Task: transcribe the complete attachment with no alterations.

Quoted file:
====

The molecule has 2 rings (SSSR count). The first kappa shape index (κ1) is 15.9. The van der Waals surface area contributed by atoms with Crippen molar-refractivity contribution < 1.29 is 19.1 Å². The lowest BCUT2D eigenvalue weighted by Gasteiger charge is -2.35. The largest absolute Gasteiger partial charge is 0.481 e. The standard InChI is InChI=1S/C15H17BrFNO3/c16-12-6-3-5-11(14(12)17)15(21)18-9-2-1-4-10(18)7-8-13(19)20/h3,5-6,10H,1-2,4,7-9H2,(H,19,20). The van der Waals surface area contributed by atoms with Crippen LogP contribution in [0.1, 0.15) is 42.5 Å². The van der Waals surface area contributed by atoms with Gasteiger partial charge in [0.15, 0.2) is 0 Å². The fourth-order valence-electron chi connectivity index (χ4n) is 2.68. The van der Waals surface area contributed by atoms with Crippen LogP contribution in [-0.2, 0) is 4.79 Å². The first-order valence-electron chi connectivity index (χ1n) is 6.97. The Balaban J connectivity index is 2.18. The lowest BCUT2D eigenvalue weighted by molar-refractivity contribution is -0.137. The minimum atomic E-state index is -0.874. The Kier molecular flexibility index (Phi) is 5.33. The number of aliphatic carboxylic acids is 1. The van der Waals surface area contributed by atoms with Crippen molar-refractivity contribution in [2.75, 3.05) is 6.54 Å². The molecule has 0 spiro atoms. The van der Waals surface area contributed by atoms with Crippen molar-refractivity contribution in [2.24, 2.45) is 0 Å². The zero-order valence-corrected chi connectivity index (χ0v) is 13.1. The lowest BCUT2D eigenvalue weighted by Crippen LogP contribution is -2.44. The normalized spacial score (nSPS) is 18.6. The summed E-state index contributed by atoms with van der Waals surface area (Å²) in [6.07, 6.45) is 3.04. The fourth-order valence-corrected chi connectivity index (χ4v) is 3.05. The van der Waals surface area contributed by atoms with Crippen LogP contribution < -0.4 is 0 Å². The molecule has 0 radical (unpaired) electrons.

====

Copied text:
The molecule has 2 rings (SSSR count). The first kappa shape index (κ1) is 15.9. The van der Waals surface area contributed by atoms with Crippen molar-refractivity contribution < 1.29 is 19.1 Å². The lowest BCUT2D eigenvalue weighted by Gasteiger charge is -2.35. The largest absolute Gasteiger partial charge is 0.481 e. The standard InChI is InChI=1S/C15H17BrFNO3/c16-12-6-3-5-11(14(12)17)15(21)18-9-2-1-4-10(18)7-8-13(19)20/h3,5-6,10H,1-2,4,7-9H2,(H,19,20). The van der Waals surface area contributed by atoms with Crippen LogP contribution in [0.1, 0.15) is 42.5 Å². The van der Waals surface area contributed by atoms with Gasteiger partial charge in [0.15, 0.2) is 0 Å². The fourth-order valence-electron chi connectivity index (χ4n) is 2.68. The van der Waals surface area contributed by atoms with Crippen LogP contribution in [-0.2, 0) is 4.79 Å². The first-order valence-electron chi connectivity index (χ1n) is 6.97. The Balaban J connectivity index is 2.18. The lowest BCUT2D eigenvalue weighted by molar-refractivity contribution is -0.137. The minimum atomic E-state index is -0.874. The Kier molecular flexibility index (Phi) is 5.33. The number of aliphatic carboxylic acids is 1. The van der Waals surface area contributed by atoms with Crippen molar-refractivity contribution in [2.75, 3.05) is 6.54 Å². The molecule has 0 spiro atoms. The van der Waals surface area contributed by atoms with Crippen molar-refractivity contribution in [2.24, 2.45) is 0 Å². The zero-order valence-corrected chi connectivity index (χ0v) is 13.1. The lowest BCUT2D eigenvalue weighted by Crippen LogP contribution is -2.44. The normalized spacial score (nSPS) is 18.6. The summed E-state index contributed by atoms with van der Waals surface area (Å²) in [6.07, 6.45) is 3.04. The fourth-order valence-corrected chi connectivity index (χ4v) is 3.05. The van der Waals surface area contributed by atoms with Crippen LogP contribution < -0.4 is 0 Å². The molecule has 0 radical (unpaired) electrons.